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[graj-oo-uh l] /ˈgrædʒ u əl/
taking place, changing, moving, etc., by small degrees or little by little:
gradual improvement in health.
rising or descending at an even, moderate inclination:
a gradual slope.
Ecclesiastical, (often initial capital letter)
  1. an antiphon sung between the Epistle and the Gospel in the Eucharistic service.
  2. a book containing the words and music of the parts of the liturgy that are sung by the choir.
Origin of gradual
late Middle English
1375-1425; late Middle English < Medieval Latin graduālis pertaining to steps, graduāle the part of the service sung as the choir stood on the altar steps, equivalent to Latin gradu(s) step, grade + -ālis -al1
Related forms
gradually, adverb
gradualness, noun
ungradual, adjective
ungradually, adverb
1. See slow. 2. gentle.
1. sudden. 2. precipitous. Unabridged
Based on the Random House Dictionary, © Random House, Inc. 2015.
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Examples from the web for gradual
  • When demand was growing more slowly, farmers could meet it through gradual improvements in their yields.
  • These require only gradual change and pretty much retain the status quo.
  • However, gradual political reform is the best solution.
  • Guided practice using the strategy with gradual release of responsibility.
  • Evolution is certainly not an exponential process, but a gradual one.
  • Two optometrists have noticed a gradual increase in my cup to disc ratio.
  • Movement along a fault is often so gradual that only sensitive scientific instruments can detect it.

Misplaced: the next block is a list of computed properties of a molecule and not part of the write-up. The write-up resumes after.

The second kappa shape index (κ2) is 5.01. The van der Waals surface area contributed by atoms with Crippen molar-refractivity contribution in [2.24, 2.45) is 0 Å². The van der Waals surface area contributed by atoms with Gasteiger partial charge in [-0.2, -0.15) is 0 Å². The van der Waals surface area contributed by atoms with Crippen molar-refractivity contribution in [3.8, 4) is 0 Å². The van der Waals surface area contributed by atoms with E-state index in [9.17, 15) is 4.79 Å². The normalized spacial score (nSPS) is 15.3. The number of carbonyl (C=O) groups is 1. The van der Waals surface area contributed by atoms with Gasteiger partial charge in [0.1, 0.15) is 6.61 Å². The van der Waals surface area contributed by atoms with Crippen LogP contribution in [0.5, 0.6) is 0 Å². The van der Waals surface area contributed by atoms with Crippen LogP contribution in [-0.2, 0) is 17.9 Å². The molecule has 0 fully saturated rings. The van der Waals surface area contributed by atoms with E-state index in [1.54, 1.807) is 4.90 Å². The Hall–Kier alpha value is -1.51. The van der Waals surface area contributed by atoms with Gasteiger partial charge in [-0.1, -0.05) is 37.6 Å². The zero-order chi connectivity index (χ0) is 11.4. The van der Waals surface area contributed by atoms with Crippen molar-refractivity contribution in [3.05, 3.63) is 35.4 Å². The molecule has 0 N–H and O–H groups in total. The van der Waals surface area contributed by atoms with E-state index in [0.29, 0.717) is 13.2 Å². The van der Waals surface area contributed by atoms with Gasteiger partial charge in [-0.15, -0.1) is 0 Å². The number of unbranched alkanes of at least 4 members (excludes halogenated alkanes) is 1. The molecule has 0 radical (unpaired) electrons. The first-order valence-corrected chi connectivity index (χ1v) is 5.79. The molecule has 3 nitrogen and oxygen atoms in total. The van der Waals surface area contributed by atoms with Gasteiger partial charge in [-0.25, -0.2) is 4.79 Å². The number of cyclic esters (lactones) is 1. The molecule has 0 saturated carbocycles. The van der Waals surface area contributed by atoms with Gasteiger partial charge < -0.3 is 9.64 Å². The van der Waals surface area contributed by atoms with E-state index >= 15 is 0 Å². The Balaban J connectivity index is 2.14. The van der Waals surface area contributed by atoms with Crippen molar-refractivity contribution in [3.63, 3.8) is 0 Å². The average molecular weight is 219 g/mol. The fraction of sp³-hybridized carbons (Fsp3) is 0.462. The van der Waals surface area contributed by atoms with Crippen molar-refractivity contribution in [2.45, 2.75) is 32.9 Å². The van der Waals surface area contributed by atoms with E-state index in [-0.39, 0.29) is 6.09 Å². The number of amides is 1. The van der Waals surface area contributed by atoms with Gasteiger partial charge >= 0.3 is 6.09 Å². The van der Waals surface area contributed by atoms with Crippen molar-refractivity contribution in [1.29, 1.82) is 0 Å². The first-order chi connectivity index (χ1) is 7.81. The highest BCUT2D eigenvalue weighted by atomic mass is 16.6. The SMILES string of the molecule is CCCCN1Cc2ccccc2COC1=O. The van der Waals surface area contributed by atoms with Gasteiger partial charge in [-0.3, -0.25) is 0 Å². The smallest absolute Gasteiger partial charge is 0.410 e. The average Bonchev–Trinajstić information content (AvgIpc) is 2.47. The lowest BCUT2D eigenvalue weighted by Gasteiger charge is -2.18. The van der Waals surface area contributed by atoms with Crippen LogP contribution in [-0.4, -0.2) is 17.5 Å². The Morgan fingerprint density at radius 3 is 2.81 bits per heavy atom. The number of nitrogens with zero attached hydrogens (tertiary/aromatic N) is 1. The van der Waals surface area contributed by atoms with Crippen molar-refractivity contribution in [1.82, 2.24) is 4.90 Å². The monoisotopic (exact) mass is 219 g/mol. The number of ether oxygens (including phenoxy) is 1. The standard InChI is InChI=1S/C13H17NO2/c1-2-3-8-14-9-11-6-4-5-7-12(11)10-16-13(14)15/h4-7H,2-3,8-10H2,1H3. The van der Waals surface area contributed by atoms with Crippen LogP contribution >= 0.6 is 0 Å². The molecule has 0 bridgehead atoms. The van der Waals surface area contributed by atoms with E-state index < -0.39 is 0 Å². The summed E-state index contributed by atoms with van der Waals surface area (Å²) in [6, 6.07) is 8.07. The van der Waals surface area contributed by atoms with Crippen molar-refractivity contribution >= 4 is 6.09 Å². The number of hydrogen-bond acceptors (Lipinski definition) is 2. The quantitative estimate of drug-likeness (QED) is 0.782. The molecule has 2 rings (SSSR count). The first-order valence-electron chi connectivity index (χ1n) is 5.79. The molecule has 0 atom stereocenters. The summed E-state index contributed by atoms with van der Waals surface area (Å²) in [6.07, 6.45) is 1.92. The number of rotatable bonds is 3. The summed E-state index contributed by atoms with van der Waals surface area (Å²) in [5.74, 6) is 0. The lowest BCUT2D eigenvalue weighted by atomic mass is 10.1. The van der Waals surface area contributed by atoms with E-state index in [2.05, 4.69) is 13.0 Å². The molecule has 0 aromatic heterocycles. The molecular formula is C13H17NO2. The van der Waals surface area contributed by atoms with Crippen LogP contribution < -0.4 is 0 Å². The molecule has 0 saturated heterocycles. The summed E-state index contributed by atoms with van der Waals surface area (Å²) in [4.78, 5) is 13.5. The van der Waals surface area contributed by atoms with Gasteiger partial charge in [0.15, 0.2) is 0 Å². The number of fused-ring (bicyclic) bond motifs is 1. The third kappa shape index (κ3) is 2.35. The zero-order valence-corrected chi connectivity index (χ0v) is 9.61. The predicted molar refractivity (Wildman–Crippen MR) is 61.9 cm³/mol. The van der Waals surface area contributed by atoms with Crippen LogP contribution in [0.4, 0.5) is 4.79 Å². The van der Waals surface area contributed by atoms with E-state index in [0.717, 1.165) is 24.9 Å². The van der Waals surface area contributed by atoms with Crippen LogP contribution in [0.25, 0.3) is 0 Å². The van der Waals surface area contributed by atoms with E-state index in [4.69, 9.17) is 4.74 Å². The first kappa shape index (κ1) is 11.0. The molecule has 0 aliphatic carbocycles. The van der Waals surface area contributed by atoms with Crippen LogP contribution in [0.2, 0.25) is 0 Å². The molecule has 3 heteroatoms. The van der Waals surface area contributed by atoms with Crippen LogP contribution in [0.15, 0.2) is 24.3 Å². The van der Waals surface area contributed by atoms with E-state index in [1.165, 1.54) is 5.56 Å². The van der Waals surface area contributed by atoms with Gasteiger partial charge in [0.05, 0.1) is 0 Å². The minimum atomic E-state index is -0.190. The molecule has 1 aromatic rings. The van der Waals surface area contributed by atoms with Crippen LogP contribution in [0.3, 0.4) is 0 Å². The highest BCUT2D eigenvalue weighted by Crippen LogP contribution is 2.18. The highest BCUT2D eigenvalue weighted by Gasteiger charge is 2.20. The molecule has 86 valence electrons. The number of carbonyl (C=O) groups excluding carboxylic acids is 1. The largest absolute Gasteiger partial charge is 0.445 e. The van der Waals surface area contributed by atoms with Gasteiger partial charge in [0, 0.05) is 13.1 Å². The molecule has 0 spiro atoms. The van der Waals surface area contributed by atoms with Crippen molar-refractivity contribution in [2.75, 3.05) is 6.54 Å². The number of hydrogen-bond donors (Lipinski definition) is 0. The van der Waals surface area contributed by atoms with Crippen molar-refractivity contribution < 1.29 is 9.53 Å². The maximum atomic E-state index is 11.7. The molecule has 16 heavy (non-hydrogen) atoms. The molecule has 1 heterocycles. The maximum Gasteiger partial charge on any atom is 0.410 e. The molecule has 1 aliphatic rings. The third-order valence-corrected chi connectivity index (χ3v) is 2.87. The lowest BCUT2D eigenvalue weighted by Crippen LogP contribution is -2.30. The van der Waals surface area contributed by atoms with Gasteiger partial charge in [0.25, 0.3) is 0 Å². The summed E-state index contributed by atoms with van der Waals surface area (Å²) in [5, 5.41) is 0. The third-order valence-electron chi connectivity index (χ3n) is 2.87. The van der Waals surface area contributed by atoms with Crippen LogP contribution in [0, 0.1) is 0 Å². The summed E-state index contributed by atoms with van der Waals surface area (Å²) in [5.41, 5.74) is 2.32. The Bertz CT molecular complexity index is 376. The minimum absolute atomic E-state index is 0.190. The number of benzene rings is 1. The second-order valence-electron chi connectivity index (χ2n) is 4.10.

• One would have expected a gradual cooling as one moves away from the central heat source.
  • And he predicted a gradual return to healthier markets.
  • The major attraction of the phased concept is that it allows for a gradual adaptation to full retirement.
British Dictionary definitions for gradual


occurring, developing, moving, etc, in small stages: a gradual improvement in health
not steep or abrupt: a gradual slope
(often capital) (Christianity)
  1. an antiphon or group of several antiphons, usually from the Psalms, sung or recited immediately after the epistle at Mass
  2. a book of plainsong containing the words and music of the parts of the Mass that are sung by the cantors and choir
Derived Forms
gradually, adverb
gradualness, noun
Word Origin
C16: from Medieval Latin graduālis relating to steps, from Latin gradus a step
Collins English Dictionary - Complete & Unabridged 2012 Digital Edition
© William Collins Sons & Co. Ltd. 1979, 1986 © HarperCollins
Publishers 1998, 2000, 2003, 2005, 2006, 2007, 2009, 2012
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Word Origin and History for gradual

early 15c., "having steps or ridges," from Medieval Latin gradualis, from Latin gradus "step" (see grade). Meaning "arranged by degrees" is from 1540s; that of "taking place by degrees" is from 1690s.

Online Etymology Dictionary, © 2010 Douglas Harper
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